I’m noticing an interesting trend with each new crop of freelance writers. They’re earning money but they have no clue if they’re pulling a profit. They’re making ends meet, but they don’t necessarily have money to put away. Many don’t even factor in taxes or overhead which can be a rude awakening during tax time.
With that in mind, I’d like to offer up my brilliance for the day:
The purpose of any business is to pull a profit. If this isn’t happening, you may not be making good decisions…or you may not be aware you’re not making good decisions.
Here are some things to consider:
- If you’ve been freelancing for years and you’re still struggling to make ends meet, there’s a problem.
- If you pay the bills but you’re not able to put aside money for anything else, there’s a problem.
- If you started out with low paying clients to get your feet wet, and you’re still working for the same pay a couple of years later, there’s a problem.
Let’s the swap scenarios with the real world for a bit
Consider this: if you work for anyone, whether it’s fast food or a Fortune 500 company, there’s a good chance you’re going to get at least periodic cost of living increases in pay, right? It should be the same with freelance writing. As your skillset, client base and expertise rise to new levels, so should your rates. If things are the same for you as they were three years ago, you’re going to have to make some decisions:
If you haven’t raised your rates in years, you’ll want to ask yourself why. Is it:
- because you’re afraid of losing your clients?
- because you’re afraid clients will say no?
- because you don’t know what to raise your rates to?
First let’s explore whether you’re earning enough now.
Not only should you be supporting your family or supplementing your income, but you should also be able to stash something away for taxes, healthcare if needed, and business expenses. Ideally, you’ll also have something to put in the bank. If you’re not at least earning enough to put away for those business expenses, you need to charge more or find higher paying opportunities to balance out your lower paying opportunities.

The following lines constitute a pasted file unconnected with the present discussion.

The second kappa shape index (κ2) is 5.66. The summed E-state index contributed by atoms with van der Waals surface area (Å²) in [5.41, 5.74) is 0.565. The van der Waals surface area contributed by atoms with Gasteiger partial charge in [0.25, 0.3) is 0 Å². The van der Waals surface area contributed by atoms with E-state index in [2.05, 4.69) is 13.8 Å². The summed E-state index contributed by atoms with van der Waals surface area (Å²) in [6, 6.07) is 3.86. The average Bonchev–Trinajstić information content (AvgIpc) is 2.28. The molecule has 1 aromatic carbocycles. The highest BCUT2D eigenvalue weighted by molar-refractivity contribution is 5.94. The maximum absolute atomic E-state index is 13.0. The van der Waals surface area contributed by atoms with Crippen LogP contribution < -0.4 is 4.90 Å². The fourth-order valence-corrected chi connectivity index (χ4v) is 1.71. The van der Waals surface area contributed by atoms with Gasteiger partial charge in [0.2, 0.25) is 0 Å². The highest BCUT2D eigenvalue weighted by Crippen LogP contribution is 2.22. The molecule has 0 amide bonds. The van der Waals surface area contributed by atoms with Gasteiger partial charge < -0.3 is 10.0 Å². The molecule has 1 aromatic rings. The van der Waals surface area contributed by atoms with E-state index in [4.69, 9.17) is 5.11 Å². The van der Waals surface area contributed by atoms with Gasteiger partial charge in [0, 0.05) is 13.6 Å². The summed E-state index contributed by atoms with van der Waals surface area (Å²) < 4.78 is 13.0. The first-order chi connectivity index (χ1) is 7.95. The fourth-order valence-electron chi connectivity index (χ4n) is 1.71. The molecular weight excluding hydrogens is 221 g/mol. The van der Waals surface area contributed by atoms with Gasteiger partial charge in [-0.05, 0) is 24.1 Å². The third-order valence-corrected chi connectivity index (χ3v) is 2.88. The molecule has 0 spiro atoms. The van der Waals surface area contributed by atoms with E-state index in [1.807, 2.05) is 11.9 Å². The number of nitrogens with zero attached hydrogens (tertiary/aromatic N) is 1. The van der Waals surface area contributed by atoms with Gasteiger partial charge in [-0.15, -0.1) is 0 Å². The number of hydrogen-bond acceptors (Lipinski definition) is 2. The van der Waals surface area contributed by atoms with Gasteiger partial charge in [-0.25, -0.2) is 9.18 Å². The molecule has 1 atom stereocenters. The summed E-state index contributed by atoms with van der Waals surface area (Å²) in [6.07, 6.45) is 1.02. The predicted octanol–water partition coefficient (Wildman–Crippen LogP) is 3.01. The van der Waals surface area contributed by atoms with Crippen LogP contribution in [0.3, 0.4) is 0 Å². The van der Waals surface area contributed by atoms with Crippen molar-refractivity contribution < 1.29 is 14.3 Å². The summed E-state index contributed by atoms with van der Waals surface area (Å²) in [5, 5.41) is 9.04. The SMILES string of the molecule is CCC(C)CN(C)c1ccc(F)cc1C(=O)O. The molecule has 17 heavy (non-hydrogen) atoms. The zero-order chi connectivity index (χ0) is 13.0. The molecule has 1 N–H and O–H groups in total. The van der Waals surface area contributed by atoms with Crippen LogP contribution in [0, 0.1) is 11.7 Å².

Next let’s take a look at what you need to do to bring in more income:
You’ll need to assess a new rate of pay. What would you like to be earning and why aren’t you earning it now? What is the minimum you can charge and still earn a profit?
Now, most long-term clients won’t balk at a pay raise request, not if you’ve been working for them for a while at the same rate, and not if you turn in consistently good work and meet or exceed their expectations. They understand you need to make a profit, they’re business people too.
You’ll also want to weigh out whether or not you’ll lose clients if you increase your rate of pay, and if so, will you still be able to make ends meet. Negotiating is fine, but you don’t want your clients to have the upper hand in the pay discussion. You may have to walk away and find clients who are willing to pay your price if it means you’ll receive the rate and respect you deserve.
It’s just good business
It’s one thing to start out low, it’s another to stay low. All established businesses raise their rates periodically and you should too. If you’re not making a profit, you need to sit down and figure out the reason why. There’s more to life than just getting by.
Are you making a profit? If not, why?